Horse-drawn carriages are permitted to go down the bike lanes on Humboldt Street. (Nicole Crescenzi/ News Staff)

Horse-drawn carriages are permitted to go down the bike lanes on Humboldt Street. (Nicole Crescenzi/ News Staff)

City asks horse carriages, bikes to share portion of downtown Victoria bike lane

The Humboldt and Douglas Street intersection is now a dead-end street

Signage installed in downtown Victoria recently indicates horse-drawn carriage routes, but at least one offers interesting directions.

At the intersection of Humboldt and Douglas streets – which was transformed into a no-through route for vehicle traffic to accommodate the Humboldt Street bike lane in August– a sign directs both cyclists and horse-drawn carriages to share the route.

In addition to the potential traffic jam and safety issues for horses and cyclists, the bike lane also neighbours a ping-pong table and benches where people can play using communal paddles and balls.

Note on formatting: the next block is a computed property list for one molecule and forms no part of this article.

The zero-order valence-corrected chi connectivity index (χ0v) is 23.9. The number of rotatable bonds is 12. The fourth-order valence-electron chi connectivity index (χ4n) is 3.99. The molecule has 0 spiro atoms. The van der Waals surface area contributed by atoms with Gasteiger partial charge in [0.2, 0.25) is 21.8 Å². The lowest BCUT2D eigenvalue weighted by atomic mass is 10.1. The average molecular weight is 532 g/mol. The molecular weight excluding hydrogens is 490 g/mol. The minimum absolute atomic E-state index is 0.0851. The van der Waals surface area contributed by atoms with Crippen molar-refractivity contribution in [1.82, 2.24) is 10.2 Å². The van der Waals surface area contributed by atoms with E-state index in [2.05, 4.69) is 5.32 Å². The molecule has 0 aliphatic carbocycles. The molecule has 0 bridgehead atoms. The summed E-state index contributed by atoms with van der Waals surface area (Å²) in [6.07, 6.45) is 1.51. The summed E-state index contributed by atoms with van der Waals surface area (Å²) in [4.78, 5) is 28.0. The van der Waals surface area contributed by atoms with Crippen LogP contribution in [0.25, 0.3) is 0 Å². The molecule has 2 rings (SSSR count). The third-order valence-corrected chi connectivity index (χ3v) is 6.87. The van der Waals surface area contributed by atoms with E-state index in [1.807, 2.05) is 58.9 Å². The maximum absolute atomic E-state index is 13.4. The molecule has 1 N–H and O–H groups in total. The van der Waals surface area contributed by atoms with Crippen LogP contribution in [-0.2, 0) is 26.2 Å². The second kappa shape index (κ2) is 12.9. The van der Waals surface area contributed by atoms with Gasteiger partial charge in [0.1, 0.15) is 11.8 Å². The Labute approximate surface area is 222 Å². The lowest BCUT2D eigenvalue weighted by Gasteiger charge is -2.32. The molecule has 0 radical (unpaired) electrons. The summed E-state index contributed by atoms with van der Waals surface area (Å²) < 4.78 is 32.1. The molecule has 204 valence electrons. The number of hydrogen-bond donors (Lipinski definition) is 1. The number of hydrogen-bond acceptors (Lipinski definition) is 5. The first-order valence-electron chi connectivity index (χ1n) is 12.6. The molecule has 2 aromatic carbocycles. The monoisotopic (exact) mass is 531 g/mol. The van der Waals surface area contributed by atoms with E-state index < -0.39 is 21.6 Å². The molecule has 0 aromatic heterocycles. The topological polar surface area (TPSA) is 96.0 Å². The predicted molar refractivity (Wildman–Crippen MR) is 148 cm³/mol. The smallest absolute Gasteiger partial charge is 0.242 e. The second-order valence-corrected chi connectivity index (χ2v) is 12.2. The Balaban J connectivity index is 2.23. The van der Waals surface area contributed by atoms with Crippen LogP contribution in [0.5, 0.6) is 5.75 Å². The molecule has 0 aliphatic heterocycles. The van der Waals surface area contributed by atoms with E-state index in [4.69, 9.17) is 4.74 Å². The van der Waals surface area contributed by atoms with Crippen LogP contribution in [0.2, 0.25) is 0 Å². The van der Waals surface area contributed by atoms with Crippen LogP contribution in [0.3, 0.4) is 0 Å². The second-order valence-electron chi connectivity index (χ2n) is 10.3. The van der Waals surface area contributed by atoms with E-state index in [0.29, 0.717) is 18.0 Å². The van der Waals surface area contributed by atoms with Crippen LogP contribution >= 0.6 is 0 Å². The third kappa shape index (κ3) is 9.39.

READ MORE: Taxpayers question cost of new public ping pong table in Humboldt Plaza

The City of Victoria said the sign in that particular area has been up since August.

“This came about as a result of our consultation with the horse-drawn carriage companies to provide safe access across the remodelled intersection to continue east along Humboldt Street. It is part of their circular route,” said Bill Eisenhauer, head of engagement in an emailed statement. “Carriages share the bikeway briefly through the closed section and follow the same traffic signalling. It has been going well, no reports of any issues.”

The lack of issues may well be a result of a lack of use by some carriage drivers.

“I would never take my horse down that route,” said Donna Friedlander, owner and operator of Tally-Ho Carriage tours. “Especially because of the ping-pong table.”

ALSO READ: Horse-drawn carriages to stay after Victoria backs down from debate

She added, however, that she’s happy that signs are going up around the city, a request that carriage drivers have long been advocating for.

Cycling advocates are also not perturbed by the idea.

“Generally at low volumes, it shouldn’t be a problem,” said Corey Burger, policy and infrastructure chair at the Greater Victoria Cycling Coalition in an email. “Sharing with the occasional horse carriage isn’t a major issue – compare that with sharing with the hundreds of cars (as well as the carriages) previously and this is a much better situation.”